My Russian is a no-kidding-around grassland tortoise, so he gets no fruit, no animal protein, and only occasional veggies (I give him pumpkin or butternut squash from time to time); his favorite food on earth is a hibiscus flower. The rest of my creep is made up of forest tortoises, who enjoy a bit of everything, with variety and balance being the focus across the week's menu.


Can they be microchipped like a dog? 


Yes, they can. Last winter Ben and I went to a friend's "farm", where he had dozens (maybe hundreds) of giant Galapagos and Aldabra tortoises... we spent hours exploring his ranch and feeding/meeting the tortoises. At the end of our visit, we spent an hour or so helping him take blood samples and inject micro-chips into a group of the tortoises.


Do they have distinct personalities?


My experience has been that tortoises are quite intelligent and have vastly different personalities, once they get to know you.

When a tortoise comes to live with me, they generally hide or pout for a month or so; I think this is from upset at the move and change in their surroundings and schedules and environment (they're not crazy about change).

My Redfoot likes to explore his enclosure, move stuff around, and watch me write. When I put his food down, he rushes over to sniff and pick out any treasures, then retires to bask for a while and return periodically. In the warm months when he goes outside, he walks the perimeter once, then finds a corner to wedge himself into and takes a nap.

The Russian basks first thing, as soon as the light comes on, then watches me for signs of a food delivery. Unlike the others, he maintains eye-contact while eating, and always has an eye on me. when he gets outside, he likes trying to escape (he's a digger) and after exploring the space thoroughly will cut a flap of sod and scoot under it to finish the day.

My Black Mountain Tortoise loves to soak and hide. A number of times, I've been completely unable to find her in her enclosure, and just have to wait until the next meal, when she emerges from the floor and comes over to power through a meal. She seems the least interested in me of all of my tortoises, and I often get the feeling that I work for her (and she's not fully impressed with the job I'm doing).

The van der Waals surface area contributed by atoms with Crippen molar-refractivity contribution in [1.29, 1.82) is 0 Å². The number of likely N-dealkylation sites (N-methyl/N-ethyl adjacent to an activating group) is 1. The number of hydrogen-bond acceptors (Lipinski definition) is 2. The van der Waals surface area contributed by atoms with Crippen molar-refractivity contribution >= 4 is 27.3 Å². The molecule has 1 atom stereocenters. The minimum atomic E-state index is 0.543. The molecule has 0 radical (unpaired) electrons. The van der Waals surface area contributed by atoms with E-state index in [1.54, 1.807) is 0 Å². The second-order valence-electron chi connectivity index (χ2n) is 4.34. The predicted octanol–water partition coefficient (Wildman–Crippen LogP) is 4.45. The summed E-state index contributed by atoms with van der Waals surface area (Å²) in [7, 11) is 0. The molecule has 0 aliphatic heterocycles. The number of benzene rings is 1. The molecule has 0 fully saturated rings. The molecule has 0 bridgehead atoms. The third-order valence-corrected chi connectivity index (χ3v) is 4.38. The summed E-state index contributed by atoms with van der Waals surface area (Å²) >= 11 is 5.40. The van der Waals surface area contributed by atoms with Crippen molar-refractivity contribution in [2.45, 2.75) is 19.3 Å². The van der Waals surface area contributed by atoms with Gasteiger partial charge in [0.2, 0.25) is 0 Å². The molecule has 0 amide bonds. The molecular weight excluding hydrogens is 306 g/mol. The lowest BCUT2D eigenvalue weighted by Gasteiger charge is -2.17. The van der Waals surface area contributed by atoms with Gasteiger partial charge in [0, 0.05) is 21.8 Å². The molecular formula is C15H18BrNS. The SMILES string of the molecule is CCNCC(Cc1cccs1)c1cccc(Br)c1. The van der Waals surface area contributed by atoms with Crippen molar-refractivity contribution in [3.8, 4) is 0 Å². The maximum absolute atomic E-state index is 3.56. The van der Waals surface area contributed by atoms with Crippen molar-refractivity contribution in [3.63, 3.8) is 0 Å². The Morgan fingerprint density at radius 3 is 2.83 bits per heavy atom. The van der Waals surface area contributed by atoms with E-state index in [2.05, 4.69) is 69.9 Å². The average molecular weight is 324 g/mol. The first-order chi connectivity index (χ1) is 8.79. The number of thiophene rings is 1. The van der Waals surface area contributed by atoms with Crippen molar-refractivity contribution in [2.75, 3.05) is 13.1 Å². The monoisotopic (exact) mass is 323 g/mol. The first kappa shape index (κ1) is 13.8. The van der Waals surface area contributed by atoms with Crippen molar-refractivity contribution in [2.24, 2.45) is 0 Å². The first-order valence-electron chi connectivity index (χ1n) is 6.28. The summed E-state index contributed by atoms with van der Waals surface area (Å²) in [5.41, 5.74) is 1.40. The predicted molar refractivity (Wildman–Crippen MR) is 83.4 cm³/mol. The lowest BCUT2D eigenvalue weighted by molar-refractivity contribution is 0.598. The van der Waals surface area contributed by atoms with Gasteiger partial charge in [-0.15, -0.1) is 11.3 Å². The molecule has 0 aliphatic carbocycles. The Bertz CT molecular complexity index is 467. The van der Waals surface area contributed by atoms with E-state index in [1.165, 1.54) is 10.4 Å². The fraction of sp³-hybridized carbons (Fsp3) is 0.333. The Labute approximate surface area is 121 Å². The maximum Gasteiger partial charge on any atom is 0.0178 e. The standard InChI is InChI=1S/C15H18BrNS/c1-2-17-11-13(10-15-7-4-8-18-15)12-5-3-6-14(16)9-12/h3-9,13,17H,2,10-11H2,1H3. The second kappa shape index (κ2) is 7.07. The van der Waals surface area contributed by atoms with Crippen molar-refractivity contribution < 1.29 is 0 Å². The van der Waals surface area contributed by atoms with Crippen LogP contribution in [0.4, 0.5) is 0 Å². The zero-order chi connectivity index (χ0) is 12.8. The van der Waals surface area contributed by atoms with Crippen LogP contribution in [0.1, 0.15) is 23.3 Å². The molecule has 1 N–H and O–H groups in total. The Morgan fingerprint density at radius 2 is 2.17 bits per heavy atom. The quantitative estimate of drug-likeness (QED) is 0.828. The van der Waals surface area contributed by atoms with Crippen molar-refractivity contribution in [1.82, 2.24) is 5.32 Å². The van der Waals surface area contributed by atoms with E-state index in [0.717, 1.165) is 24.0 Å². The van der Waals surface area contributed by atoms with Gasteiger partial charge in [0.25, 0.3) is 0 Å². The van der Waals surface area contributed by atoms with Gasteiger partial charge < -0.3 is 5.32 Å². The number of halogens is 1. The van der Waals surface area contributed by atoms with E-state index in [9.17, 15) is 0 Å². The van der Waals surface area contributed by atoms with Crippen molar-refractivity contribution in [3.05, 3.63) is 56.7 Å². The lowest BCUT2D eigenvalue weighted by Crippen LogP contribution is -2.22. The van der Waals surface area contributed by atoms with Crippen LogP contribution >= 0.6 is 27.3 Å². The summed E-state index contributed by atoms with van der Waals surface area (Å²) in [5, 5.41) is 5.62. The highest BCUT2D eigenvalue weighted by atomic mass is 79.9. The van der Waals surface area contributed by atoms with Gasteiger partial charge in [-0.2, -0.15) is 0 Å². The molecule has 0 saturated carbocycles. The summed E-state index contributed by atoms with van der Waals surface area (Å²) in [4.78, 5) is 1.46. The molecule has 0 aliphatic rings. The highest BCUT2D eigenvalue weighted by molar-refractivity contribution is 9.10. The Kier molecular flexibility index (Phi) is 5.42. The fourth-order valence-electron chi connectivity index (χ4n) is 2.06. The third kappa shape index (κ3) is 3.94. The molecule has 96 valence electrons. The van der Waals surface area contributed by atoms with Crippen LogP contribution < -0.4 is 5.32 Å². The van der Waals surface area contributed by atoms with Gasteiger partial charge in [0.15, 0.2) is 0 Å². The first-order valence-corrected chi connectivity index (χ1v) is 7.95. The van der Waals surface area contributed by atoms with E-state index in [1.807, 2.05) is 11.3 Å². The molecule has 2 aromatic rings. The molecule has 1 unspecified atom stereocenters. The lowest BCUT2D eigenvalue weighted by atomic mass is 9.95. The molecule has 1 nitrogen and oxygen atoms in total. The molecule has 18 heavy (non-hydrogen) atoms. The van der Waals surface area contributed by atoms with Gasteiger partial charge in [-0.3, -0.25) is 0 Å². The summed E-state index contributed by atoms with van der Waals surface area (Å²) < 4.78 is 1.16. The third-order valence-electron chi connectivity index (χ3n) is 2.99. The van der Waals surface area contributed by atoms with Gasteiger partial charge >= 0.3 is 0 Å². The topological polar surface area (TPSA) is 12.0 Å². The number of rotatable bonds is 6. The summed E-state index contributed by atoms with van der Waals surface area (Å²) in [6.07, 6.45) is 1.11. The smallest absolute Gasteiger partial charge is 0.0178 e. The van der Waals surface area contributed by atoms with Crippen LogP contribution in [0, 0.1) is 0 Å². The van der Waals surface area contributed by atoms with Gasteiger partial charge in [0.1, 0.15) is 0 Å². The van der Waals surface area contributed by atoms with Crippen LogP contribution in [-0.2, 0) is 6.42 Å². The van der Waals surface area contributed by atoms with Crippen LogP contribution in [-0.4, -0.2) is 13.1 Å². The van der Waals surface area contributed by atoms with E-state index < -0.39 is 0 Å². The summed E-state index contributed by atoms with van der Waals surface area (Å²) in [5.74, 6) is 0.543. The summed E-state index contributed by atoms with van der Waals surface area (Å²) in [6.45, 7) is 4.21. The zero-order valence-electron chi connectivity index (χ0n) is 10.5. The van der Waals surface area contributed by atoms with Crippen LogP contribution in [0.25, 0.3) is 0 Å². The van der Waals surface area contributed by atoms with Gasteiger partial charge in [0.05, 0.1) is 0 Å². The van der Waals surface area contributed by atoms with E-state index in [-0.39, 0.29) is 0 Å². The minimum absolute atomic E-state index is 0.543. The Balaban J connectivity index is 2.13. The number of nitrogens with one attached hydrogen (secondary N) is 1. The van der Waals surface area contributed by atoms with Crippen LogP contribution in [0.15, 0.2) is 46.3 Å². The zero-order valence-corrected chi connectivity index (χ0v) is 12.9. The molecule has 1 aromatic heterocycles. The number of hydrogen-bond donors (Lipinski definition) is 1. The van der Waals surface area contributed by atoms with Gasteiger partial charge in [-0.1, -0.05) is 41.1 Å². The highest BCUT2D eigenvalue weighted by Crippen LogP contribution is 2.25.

The Hingeback is the newest and came to me, so we're still getting to know each other. He likes to watch me write, but it's normally from undercover (being a deep forest type, his enclosure is filled with branches and leaves and hides)... I often just see a glint from his big beautiful eyes from within the depths of the enclosure.

How big will they get? 


The Russian is full-sized at 6 inches across. The Hingeback is next, he'll probably top out around 9-10 inches long. The Redfoot could grow to 18-20 inches, although I bet he'll top out at 16 or so. The Black Mountain Tortoise has the potential to be the largest in my creep eventually, and her species is the fourth largest on Earth (after Galapagos, Aldabra, and Sulcata), at around 24 inches.

How long do they live? 


Tortoises can live for a long time. captivity can either be wearing or a boon to their longevity. The Russian is already at least 20 years old and may live for another 20-50. The others should all outlive me (unless things go unexpectedly right for me and/or wrong for them), they could certainly all live 50-100 years.

I have made provisions in my will and had a talk with my son (including resources/people for him to call on if he decides he doesn't want to take them on).

Can you leash train them? 


I've seen people who do, but I'm not even crazy about walking dogs on leashes, so I'm not likely to do it with my tortoises. If that's your thing, I'm sure you could, they're smart enough.

Do they enjoy digging? Hiding in sand or mud?